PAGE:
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Acta zoológica mexicana

versión On-line ISSN 2448-8445versión impresa ISSN 0065-1737

Acta Zool. Mex vol.27 no.3 Xalapa dic. 2011


Nota Científica


A Red-tailed Hawk with an abnormal bill, a noteworthy record in Baja California Sur, Mexico


Halcón cola roja con pico anormal, un registro notable para Baja California Sur, México


Tinajero, R.1 & R. Rodríguez-Estrella.1


1 Centro de Investigaciones Biológicas del Noroeste (CIBNOR). Mar Bermejo Col. Playa Palo de Santa Rita, La Paz, Baja California Sur, 23090, México <>, <>


Recibido: 02/10/2010
Aceptado: 02/05/2011



Reportamos el primer registro en México de un individuo de Halcón cola roja con un pico anormal observado en Baja California Sur. Este individuo joven se fotografió en marzo de 2008. Desconocemos si se trata de un individuo migratorio o residente debido a que existen individuos de ambas categorías en el área. Nuestro registro contribuye al conocimiento de anormalidades en el pico de las aves, lo que puede deberse tanto a problemas genéticos como ambientales.


Bill abnormalities are developmental problems in birds that may be associated with genetic, somatic, and environmental problems. The developmental elongation may result from disease and injuries (Pomeroy 1962, Gochfeld 1975, Collen et al. 2010, Pourlis 2011) but beak deformities have also been associated with exposure to contaminants (Gilbertson et al. 1991, Craves 1994, Van Hemert 2007, Collen et al. 2010). Beak deformities in Alaska have been reported for 30 species, with most of the records for passerine species (Van Hemert 2007, Collen et al. 2010). Fewer beak abnormalities have been reported for raptors. In Bald Eagles (Gilberston et al. 1991, Bowerman et al. 1994, Collen et al. 2010), Peregrine Falcons (Collen et al. 2010), and American Kestrels (Fernie et al. 2003, Collen et al. 2010) bill abnormalities have been related to the effect of contaminants. Anecdotic records have also been reported for the Osprey and Red-tailed Hawk (Eltzroth 1996). In this note, we present one record of a deformed bill in a Red-tailed Hawk in Mexico. When we were making our monthly raptor surverys, a juvenile Red-tailed Hawk (Buteo jamaicensis) was observed on 30 March 2008 at 19.5-km north of Ciudad Constitución (25°12'21''N; 111°41'41''W) in the central part of the state of Baja California Sur, México. The bird was observed at a distance of 15 m by using 10 × 40 binoculars. The relative age of the Red-tailed Hawk was identified through size, head shape, color characteristics, and the pattern of spots in the breast and lower part of the body (Clark & Wheeler 2001). This Red-tailed Hawk had the upper mandible curved to the right of the lower mandible that was abnormally elongated (Fig. 1). The Red-tailed Hawk preys mainly on mammals (voles, mice, wood rats, rabbits, jack rabbits, ground squirrels) but can also prey on birds and eat carrion (Preston & Beane 1993). The capture and consumption of these kinds of prey require certain skills and abilities of the predator but also the proper working of anatomical features such as the bill. The handling of the food by birds with bill deformities may cause a functional limitation (Van Hemert & Hallen 2010). Bill deformities may also prevent the bird having a defense against ectoparasites (Clayton et al. 2005) that may produce a decrease in its health condition. Functional limitations and decreasing health condition can affect survival, which may be the reason that bill abnormalities are uncommon in wild birds, with a frequency estimate of less than 0.5% (Pomeroy 1962). Thus, we believe that this abnormality has not significantly affected the hunting and feeding abilities of this juvenile Red-tailed hawk because it has survived apparently healthy to the age we recorded. This contrasts with other birds where the abnormality of the bill may increase the mortality rate and lead to the death of the bird (see van Hemet 2007, Marti et al. 2008).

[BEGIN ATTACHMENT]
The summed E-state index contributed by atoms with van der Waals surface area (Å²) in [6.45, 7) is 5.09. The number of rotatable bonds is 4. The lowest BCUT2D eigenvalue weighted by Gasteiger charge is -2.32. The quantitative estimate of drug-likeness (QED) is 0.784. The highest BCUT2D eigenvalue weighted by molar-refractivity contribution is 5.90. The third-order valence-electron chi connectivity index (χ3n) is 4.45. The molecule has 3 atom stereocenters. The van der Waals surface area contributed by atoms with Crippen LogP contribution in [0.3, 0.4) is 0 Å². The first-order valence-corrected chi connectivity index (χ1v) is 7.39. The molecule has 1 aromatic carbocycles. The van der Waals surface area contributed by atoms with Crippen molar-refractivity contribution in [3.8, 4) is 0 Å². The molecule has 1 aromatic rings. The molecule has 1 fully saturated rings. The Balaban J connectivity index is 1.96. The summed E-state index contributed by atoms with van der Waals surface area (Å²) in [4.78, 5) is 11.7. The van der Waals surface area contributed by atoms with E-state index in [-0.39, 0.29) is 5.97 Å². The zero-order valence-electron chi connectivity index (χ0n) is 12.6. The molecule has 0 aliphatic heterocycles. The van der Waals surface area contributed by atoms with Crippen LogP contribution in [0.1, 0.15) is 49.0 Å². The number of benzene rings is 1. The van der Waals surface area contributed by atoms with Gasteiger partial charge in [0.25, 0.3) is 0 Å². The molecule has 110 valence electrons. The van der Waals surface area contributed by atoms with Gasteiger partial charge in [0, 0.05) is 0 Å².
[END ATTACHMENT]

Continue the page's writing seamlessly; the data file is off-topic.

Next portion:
The distribution of Red-tailed Hawks ranges from northern Canada and central Alaska to the south of Panama (Preston & Beane 1993). Resident and wintering populations of the Red-tailed Hawk have been recorded in the Baja California peninsula (Rodríguez-Estrella et al. 1998). In our study area we have recorded the species during all monthly raptors surveys. Thus, we are not certain that our record corresponds to a resident or a migrant, vagrant bird.

The causes of the bill abnormality in this individual are unknown but our record increases the knowledge on the presence of development deformities in raptors. This is important for future monitoring because an increase in the incidence of abnormal bills in raptors could indicate environmental toxicological problems in resident areas.



We thank Abelino Cota for field assistance. Bill Clark kindly identified the bird. Two anonymous reviewers gave comments that improved an early draft. A doctoral scholarship from CONACyT (register number 98227) provided financial support to RTH. Financial support from SEMARNAT-CONACyT (2002-C01-0317, 0000023861) was provided to RRE for this study. Thanks to Dr. Ellis Glazier for editing this English- language text.



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